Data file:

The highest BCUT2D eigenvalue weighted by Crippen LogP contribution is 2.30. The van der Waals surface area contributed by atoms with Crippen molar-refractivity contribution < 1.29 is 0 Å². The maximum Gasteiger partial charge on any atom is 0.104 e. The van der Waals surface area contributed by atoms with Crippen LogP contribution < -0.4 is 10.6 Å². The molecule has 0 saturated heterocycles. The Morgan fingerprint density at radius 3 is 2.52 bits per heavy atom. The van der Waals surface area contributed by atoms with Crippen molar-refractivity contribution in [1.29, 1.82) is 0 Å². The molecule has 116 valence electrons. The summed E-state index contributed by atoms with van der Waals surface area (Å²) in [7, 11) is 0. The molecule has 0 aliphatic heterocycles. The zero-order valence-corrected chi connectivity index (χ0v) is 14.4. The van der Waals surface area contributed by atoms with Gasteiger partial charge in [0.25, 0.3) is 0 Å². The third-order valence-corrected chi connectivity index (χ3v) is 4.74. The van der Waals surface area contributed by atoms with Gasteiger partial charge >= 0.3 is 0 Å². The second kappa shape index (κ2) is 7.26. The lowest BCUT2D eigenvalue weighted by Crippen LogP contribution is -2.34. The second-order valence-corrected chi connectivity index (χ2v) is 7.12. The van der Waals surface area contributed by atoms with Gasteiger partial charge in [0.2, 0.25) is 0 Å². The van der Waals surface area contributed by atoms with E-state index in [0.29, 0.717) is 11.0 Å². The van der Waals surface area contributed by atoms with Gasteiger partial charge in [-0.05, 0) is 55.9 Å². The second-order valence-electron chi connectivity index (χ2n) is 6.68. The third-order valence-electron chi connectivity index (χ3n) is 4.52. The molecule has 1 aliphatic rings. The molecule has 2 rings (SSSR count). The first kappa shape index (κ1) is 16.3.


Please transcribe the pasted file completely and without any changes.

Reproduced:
The highest BCUT2D eigenvalue weighted by Crippen LogP contribution is 2.30. The van der Waals surface area contributed by atoms with Crippen molar-refractivity contribution < 1.29 is 0 Å². The maximum Gasteiger partial charge on any atom is 0.104 e. The van der Waals surface area contributed by atoms with Crippen LogP contribution < -0.4 is 10.6 Å². The molecule has 0 saturated heterocycles. The Morgan fingerprint density at radius 3 is 2.52 bits per heavy atom. The van der Waals surface area contributed by atoms with Crippen molar-refractivity contribution in [1.29, 1.82) is 0 Å². The molecule has 116 valence electrons. The summed E-state index contributed by atoms with van der Waals surface area (Å²) in [7, 11) is 0. The molecule has 0 aliphatic heterocycles. The zero-order valence-corrected chi connectivity index (χ0v) is 14.4. The van der Waals surface area contributed by atoms with Gasteiger partial charge in [0.25, 0.3) is 0 Å². The third-order valence-corrected chi connectivity index (χ3v) is 4.74. The van der Waals surface area contributed by atoms with Gasteiger partial charge >= 0.3 is 0 Å². The second kappa shape index (κ2) is 7.26. The lowest BCUT2D eigenvalue weighted by Crippen LogP contribution is -2.34. The second-order valence-corrected chi connectivity index (χ2v) is 7.12. The van der Waals surface area contributed by atoms with Gasteiger partial charge in [0.2, 0.25) is 0 Å². The van der Waals surface area contributed by atoms with E-state index in [0.29, 0.717) is 11.0 Å². The van der Waals surface area contributed by atoms with Gasteiger partial charge in [-0.05, 0) is 55.9 Å². The second-order valence-electron chi connectivity index (χ2n) is 6.68. The third-order valence-electron chi connectivity index (χ3n) is 4.52. The molecule has 1 aliphatic rings. The molecule has 2 rings (SSSR count). The first kappa shape index (κ1) is 16.3.